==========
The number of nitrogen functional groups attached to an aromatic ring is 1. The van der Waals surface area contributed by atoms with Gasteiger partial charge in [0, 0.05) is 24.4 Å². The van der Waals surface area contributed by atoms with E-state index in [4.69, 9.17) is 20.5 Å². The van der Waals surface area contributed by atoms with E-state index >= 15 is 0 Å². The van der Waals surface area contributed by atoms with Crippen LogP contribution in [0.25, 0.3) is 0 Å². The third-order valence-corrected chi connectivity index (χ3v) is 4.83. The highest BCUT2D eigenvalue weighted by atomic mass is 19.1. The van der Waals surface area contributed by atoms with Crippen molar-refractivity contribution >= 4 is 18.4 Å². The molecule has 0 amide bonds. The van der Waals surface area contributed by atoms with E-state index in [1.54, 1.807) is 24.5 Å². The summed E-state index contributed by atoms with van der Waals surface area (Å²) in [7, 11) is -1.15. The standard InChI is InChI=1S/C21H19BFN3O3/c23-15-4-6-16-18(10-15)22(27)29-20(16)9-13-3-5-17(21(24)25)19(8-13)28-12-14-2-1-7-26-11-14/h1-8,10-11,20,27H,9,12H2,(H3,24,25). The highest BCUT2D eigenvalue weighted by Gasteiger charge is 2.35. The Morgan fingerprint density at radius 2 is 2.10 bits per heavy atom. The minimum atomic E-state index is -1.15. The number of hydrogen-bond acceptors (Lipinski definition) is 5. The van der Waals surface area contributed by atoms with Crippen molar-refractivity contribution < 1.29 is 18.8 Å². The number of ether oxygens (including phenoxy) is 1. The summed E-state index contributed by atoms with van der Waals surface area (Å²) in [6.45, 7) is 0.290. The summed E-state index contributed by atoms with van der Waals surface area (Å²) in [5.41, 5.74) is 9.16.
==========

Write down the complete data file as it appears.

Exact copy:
The number of nitrogen functional groups attached to an aromatic ring is 1. The van der Waals surface area contributed by atoms with Gasteiger partial charge in [0, 0.05) is 24.4 Å². The van der Waals surface area contributed by atoms with E-state index in [4.69, 9.17) is 20.5 Å². The van der Waals surface area contributed by atoms with E-state index >= 15 is 0 Å². The van der Waals surface area contributed by atoms with Crippen LogP contribution in [0.25, 0.3) is 0 Å². The third-order valence-corrected chi connectivity index (χ3v) is 4.83. The highest BCUT2D eigenvalue weighted by atomic mass is 19.1. The van der Waals surface area contributed by atoms with Crippen molar-refractivity contribution >= 4 is 18.4 Å². The molecule has 0 amide bonds. The van der Waals surface area contributed by atoms with E-state index in [1.54, 1.807) is 24.5 Å². The summed E-state index contributed by atoms with van der Waals surface area (Å²) in [7, 11) is -1.15. The standard InChI is InChI=1S/C21H19BFN3O3/c23-15-4-6-16-18(10-15)22(27)29-20(16)9-13-3-5-17(21(24)25)19(8-13)28-12-14-2-1-7-26-11-14/h1-8,10-11,20,27H,9,12H2,(H3,24,25). The highest BCUT2D eigenvalue weighted by Gasteiger charge is 2.35. The Morgan fingerprint density at radius 2 is 2.10 bits per heavy atom. The minimum atomic E-state index is -1.15. The number of hydrogen-bond acceptors (Lipinski definition) is 5. The van der Waals surface area contributed by atoms with Crippen molar-refractivity contribution < 1.29 is 18.8 Å². The number of ether oxygens (including phenoxy) is 1. The summed E-state index contributed by atoms with van der Waals surface area (Å²) in [6.45, 7) is 0.290. The summed E-state index contributed by atoms with van der Waals surface area (Å²) in [5.41, 5.74) is 9.16.